The Alex Project promotes text messaging access to lifesaving crisis center services. The Alex Project will use the funds in two ways: 1. Producing and distributing Alex Project cards, posters, and other materials to raise awareness of existing crisis text lines. 2. Financially supporting the pioneering work of crisis centers with text messaging counselors. Youth will text when they won’t talk. Texting is familiar, discreet, and available.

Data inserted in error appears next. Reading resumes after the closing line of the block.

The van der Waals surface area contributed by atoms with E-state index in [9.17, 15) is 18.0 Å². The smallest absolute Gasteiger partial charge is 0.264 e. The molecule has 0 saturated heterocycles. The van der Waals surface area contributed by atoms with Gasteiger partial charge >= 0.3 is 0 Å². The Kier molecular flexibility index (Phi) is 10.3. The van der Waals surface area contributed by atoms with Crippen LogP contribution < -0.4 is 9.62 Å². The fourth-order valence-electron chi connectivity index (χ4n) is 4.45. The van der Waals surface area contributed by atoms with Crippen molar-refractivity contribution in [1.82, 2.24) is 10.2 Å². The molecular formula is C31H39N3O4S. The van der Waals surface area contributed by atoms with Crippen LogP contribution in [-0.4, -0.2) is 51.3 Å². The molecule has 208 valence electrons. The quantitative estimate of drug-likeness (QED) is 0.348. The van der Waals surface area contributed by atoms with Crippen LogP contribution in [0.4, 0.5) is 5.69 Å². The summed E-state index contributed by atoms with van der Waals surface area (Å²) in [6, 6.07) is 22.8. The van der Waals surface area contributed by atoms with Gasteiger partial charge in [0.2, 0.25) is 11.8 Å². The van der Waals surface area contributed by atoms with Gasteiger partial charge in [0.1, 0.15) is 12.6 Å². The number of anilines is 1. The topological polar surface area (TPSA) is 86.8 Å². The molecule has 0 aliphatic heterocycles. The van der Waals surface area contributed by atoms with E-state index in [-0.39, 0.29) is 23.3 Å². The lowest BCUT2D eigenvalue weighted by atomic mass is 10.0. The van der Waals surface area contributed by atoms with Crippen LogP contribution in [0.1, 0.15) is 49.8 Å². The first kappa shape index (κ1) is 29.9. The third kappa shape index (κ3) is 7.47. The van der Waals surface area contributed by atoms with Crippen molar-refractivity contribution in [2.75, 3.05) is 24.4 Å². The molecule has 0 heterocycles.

Suicide is the third leading cause of death for young people aged 15 to 24. We lost Alex Strauss to suicide on October 11, 2010. He was only 17 years old. Alex was a high achieving senior at Pleasant Valley High School in Chico, California. He had a loving family and friends. Alex always had a silly joke or pun ready. He volunteered as a math tutor, was working on electric car designs with his dad and had plans to travel on vacation to Alaska with his family after high school graduation. Then, he would be off to college. All that disintegrated on October 11, 2010. Before he died, Alex tried multiple times to text for help using his cell phone. Like many young people today, Alex was more comfortable communicating privately via texts than talking on the phone. Unfortunately, Alex’s texts for help were not immediately answered because he sent them at night when their recipients were asleep. Had he known there was a crisis center open 24×7 that would have welcomed a text from him, Alex might still be alive today. Alex’s story is not unique. Spreading the word about texting access to crisis center services will save young lives. Youth will text when they won’t talk. Texting is familiar, discreet, and available.